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Suppose, I am developing an application, which consists of a few components. Now I would like to write a function to return the application status

case class Status(...)
def status[A](a:A):Status = {...} // A - data used to calculate the status

This function probably should call other functions, which returns statuses of the components, and each of those component functions calls other functions, that return statuses of the subcomponents and so on, and so on

How would you design a library of such functions in Scala? Do these functions look like a monad ?

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1 Answer 1

There are two obvious approaches here. The first uses pattern matching to decompose the data structure:

// Just use Boolean for status
type Status = Boolean

trait Statusable
class class A(isOk : Boolean) extends Statusable
class class B(a : A) extends Statusable
class class C(first : B, second : B) extends Statusable

def status(a : Statusable) : Status = a match {
  case a : A => a.isOk
  case B(a) => status(b.a)
  case C(first, second) => status(first) && status(second)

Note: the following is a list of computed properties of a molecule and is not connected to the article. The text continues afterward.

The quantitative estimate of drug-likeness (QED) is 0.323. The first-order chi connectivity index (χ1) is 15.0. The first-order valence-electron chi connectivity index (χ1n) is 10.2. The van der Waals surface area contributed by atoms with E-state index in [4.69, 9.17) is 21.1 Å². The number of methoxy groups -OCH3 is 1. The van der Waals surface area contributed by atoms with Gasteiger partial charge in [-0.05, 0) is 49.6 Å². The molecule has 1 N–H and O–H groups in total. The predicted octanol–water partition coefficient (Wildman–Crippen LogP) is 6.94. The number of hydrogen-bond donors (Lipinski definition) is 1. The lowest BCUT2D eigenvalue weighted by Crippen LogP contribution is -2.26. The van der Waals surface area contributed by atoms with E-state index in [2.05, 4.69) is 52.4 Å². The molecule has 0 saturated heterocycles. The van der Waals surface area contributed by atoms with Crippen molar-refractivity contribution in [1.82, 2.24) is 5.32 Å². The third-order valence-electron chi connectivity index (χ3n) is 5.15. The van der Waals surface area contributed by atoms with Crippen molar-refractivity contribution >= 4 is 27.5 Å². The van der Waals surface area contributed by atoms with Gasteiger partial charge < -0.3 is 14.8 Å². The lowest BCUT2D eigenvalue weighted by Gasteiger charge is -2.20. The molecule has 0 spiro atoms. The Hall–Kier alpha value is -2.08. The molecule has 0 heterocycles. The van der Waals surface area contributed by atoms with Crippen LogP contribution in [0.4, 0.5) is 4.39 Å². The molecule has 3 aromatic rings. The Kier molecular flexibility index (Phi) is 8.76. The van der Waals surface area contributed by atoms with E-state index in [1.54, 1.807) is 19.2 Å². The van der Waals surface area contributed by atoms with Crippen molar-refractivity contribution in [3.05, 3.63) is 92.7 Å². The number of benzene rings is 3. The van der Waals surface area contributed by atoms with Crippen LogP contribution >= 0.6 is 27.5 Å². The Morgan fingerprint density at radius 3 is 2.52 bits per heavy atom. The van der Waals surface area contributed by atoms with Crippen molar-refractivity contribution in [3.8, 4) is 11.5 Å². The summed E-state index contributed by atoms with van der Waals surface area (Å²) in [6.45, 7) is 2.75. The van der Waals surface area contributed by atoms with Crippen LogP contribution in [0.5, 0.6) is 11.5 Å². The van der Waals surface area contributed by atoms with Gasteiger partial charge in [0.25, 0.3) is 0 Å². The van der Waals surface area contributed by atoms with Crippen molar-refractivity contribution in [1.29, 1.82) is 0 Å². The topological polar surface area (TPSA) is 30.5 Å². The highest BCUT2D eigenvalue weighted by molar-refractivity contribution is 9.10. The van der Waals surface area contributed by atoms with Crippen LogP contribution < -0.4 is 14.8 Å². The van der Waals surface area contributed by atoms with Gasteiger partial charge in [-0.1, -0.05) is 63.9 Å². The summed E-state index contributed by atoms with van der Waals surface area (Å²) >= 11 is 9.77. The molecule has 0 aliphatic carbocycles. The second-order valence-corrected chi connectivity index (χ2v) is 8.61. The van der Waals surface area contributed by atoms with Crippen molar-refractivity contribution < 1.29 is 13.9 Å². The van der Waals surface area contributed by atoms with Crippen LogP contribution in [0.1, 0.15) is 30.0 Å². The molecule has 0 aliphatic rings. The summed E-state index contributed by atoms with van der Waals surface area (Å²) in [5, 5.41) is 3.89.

}

status(C(B(A(true)), B(A(false))))
// returns false

status(C(B(A(true)), B(A(true))))
// returns true

Now, you might be thinking that that trait 'Stat' looks a little horrible, and you might not want to enforce that your data classes derive from a common base. In this case, type classes come to the rescue:

trait HasStatus[A] { def getStatus(a : A) : Status }
object HasStatus {

  def status[A : HasStatus](a : A) = implicitly[HasStatus[A]].getStatus(a)

  implicit object AHasStatus extends HasStatus[A] {
    def getStatus(a : A) = a.isOk
  }
  implicit object BHasStatus extends HasStatus[B] {
    def getStatus(b : B) = status(b.a)
  }
  implicit object CHasStatus extends HasStatus[C] {
    def getStatus(c : C) = status(c.first) && status(c.second)
  }
}
import HasStatus._
status(C(B(A(true)), B(A(false))))
//returns false
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